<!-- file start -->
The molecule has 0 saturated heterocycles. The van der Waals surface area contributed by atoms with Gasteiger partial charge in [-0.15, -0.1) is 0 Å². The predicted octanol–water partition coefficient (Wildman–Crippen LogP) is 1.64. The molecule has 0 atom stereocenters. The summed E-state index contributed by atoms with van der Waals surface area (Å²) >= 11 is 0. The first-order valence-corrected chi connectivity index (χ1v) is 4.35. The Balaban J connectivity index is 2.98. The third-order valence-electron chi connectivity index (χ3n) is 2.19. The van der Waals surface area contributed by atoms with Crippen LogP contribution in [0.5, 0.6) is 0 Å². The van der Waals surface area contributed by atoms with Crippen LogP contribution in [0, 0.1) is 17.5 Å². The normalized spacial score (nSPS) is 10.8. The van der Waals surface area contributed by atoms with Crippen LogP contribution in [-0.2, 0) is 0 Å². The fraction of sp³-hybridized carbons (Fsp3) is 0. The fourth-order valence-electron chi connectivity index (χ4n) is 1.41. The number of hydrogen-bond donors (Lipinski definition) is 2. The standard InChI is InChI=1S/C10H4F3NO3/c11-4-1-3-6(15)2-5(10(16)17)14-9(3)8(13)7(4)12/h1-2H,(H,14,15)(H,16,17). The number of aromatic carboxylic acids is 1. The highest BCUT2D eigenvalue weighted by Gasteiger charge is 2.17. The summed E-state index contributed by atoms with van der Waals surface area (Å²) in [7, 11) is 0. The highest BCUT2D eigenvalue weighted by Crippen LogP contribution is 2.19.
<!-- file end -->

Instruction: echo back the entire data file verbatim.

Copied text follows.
The molecule has 0 saturated heterocycles. The van der Waals surface area contributed by atoms with Gasteiger partial charge in [-0.15, -0.1) is 0 Å². The predicted octanol–water partition coefficient (Wildman–Crippen LogP) is 1.64. The molecule has 0 atom stereocenters. The summed E-state index contributed by atoms with van der Waals surface area (Å²) >= 11 is 0. The first-order valence-corrected chi connectivity index (χ1v) is 4.35. The Balaban J connectivity index is 2.98. The third-order valence-electron chi connectivity index (χ3n) is 2.19. The van der Waals surface area contributed by atoms with Crippen LogP contribution in [0.5, 0.6) is 0 Å². The van der Waals surface area contributed by atoms with Crippen LogP contribution in [0, 0.1) is 17.5 Å². The normalized spacial score (nSPS) is 10.8. The van der Waals surface area contributed by atoms with Crippen LogP contribution in [-0.2, 0) is 0 Å². The fraction of sp³-hybridized carbons (Fsp3) is 0. The fourth-order valence-electron chi connectivity index (χ4n) is 1.41. The number of hydrogen-bond donors (Lipinski definition) is 2. The standard InChI is InChI=1S/C10H4F3NO3/c11-4-1-3-6(15)2-5(10(16)17)14-9(3)8(13)7(4)12/h1-2H,(H,14,15)(H,16,17). The number of aromatic carboxylic acids is 1. The highest BCUT2D eigenvalue weighted by Gasteiger charge is 2.17. The summed E-state index contributed by atoms with van der Waals surface area (Å²) in [7, 11) is 0. The highest BCUT2D eigenvalue weighted by Crippen LogP contribution is 2.19.